The paper begins with a brief background to the use of scientific evidence in policymaking and the evolution of our understanding of science advisory ecosystems. This is followed by a discussion of the boundary functions of evidence synthesis and brokerage, and the importance of distinguishing these elements. The paper then focuses on a more detailed examination of the concept of knowledge brokerage, its core principles, and practical considerations. These concepts, principles and practicalities are then synthesized into a set of 10 recommendations for effective brokerage at the science–policy interface.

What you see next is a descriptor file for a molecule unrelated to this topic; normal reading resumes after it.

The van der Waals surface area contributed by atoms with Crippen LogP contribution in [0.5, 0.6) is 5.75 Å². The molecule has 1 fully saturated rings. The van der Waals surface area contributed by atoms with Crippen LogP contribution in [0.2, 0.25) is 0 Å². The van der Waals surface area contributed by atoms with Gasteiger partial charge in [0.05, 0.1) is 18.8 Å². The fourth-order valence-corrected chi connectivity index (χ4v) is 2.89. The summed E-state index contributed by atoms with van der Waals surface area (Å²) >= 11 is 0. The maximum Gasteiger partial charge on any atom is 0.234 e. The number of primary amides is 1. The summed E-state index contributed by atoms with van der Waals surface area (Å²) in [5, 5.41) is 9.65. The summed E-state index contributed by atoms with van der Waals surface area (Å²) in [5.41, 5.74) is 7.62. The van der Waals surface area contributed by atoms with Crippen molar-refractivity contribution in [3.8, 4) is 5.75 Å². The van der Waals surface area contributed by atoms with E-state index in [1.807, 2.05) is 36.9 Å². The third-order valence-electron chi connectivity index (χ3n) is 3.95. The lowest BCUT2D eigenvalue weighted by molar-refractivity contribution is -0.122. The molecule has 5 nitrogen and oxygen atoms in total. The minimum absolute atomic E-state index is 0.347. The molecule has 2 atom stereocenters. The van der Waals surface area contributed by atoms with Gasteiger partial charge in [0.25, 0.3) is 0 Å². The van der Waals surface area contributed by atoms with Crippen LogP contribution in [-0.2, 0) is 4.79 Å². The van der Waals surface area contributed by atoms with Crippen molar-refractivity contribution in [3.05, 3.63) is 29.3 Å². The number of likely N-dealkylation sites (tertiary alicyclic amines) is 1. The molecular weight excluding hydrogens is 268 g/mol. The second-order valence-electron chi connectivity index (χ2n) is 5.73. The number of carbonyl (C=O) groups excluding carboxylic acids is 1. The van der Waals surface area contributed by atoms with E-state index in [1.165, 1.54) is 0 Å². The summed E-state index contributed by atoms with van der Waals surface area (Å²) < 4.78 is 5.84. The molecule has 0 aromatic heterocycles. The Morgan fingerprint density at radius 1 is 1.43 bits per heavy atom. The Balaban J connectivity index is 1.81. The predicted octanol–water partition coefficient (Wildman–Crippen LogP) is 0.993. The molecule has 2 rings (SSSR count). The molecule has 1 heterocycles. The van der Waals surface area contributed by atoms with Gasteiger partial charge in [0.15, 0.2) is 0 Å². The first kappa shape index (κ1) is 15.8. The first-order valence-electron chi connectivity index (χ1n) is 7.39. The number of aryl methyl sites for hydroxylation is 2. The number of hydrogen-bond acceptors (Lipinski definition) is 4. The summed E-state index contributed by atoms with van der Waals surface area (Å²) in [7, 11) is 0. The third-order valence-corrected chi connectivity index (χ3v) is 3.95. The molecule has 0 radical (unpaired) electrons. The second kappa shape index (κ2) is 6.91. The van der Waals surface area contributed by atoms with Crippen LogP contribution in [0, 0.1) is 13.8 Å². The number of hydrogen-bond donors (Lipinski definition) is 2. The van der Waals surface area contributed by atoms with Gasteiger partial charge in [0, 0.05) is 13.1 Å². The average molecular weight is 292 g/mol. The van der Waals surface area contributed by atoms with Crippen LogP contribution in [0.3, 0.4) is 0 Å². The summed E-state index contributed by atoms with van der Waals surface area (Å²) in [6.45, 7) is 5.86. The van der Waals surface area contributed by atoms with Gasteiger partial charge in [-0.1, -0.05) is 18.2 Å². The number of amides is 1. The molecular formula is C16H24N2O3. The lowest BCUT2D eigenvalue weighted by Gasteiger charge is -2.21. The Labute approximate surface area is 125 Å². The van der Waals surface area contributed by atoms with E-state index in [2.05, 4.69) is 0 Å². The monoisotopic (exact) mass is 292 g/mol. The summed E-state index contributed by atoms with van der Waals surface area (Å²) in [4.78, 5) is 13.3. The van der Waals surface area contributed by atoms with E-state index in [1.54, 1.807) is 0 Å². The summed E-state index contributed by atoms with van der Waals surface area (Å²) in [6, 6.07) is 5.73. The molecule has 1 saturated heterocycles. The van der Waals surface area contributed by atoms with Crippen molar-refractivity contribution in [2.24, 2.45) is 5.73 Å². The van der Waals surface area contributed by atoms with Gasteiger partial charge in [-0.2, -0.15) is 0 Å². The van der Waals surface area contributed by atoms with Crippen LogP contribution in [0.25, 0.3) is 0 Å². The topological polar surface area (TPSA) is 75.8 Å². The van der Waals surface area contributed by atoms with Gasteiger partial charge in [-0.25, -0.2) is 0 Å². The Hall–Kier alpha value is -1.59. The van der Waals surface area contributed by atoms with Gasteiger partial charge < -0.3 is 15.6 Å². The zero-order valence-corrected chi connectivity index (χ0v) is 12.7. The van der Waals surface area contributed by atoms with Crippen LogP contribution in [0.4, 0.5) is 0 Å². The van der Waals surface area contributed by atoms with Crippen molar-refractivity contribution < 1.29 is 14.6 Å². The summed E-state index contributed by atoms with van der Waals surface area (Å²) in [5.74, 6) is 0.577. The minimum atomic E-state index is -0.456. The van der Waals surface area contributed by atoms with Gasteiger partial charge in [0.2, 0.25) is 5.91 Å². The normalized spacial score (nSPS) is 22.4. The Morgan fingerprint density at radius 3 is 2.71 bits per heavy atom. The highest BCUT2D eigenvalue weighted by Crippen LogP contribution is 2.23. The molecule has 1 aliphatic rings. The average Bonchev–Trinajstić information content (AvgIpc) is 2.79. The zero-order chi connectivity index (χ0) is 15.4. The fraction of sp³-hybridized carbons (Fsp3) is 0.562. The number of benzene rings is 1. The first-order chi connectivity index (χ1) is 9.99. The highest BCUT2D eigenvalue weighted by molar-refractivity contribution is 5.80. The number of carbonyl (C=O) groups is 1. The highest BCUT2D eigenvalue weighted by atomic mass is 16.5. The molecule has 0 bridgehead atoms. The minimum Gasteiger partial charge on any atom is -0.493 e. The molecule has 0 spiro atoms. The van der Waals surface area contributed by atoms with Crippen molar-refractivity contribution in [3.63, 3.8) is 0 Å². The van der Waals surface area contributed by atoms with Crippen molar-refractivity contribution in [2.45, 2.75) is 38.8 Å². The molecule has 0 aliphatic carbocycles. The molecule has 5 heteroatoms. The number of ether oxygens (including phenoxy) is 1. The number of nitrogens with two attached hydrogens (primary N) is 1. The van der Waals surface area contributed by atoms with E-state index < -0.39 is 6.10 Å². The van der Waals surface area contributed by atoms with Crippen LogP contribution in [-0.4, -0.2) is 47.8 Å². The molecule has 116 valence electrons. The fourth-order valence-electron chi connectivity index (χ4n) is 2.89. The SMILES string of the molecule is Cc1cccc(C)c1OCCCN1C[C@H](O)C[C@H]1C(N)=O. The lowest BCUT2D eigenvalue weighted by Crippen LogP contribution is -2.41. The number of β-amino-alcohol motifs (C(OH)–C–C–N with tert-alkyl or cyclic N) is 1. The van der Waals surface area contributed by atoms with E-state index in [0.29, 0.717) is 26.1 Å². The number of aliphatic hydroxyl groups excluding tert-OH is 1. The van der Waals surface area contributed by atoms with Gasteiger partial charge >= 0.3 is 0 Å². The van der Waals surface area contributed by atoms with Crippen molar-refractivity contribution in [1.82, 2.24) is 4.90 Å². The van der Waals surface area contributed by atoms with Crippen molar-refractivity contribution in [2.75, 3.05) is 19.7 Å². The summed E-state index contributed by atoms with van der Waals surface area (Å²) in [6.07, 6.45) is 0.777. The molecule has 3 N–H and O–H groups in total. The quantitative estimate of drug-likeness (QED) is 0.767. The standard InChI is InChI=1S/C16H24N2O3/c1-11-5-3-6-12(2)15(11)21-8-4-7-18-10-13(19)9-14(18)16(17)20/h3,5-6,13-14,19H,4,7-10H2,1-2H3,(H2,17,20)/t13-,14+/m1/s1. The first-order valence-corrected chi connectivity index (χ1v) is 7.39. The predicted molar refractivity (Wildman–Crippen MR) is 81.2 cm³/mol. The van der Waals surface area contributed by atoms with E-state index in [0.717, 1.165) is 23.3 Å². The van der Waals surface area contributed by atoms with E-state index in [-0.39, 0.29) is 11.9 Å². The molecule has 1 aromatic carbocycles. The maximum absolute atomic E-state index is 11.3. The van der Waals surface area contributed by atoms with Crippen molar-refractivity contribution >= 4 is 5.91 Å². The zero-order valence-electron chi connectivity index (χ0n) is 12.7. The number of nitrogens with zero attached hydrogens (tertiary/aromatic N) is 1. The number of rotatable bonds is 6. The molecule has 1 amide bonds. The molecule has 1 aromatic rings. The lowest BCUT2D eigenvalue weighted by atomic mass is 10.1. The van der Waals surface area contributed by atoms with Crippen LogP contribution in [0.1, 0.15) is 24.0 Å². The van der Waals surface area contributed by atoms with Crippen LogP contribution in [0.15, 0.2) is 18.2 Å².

A brief history of evidential input

Before World War II, science was rarely in effective contact with policymaking and the political processes. Policymaking was generally understood to follow Max Weber’s idealized bureaucratic theory of public administration, which was based on a managerial model of rational decision-making (Höpfl, 2006). Government administrators were entrusted to act in pursuit of “the common good,” and were essentially delegated the task of defining what was in the best interest of the public they served (Beierle and Cayford, 2002). This was done by drawing on scientific evidence and evaluation, and weighing up costs against benefits within the existing legal framework of the State.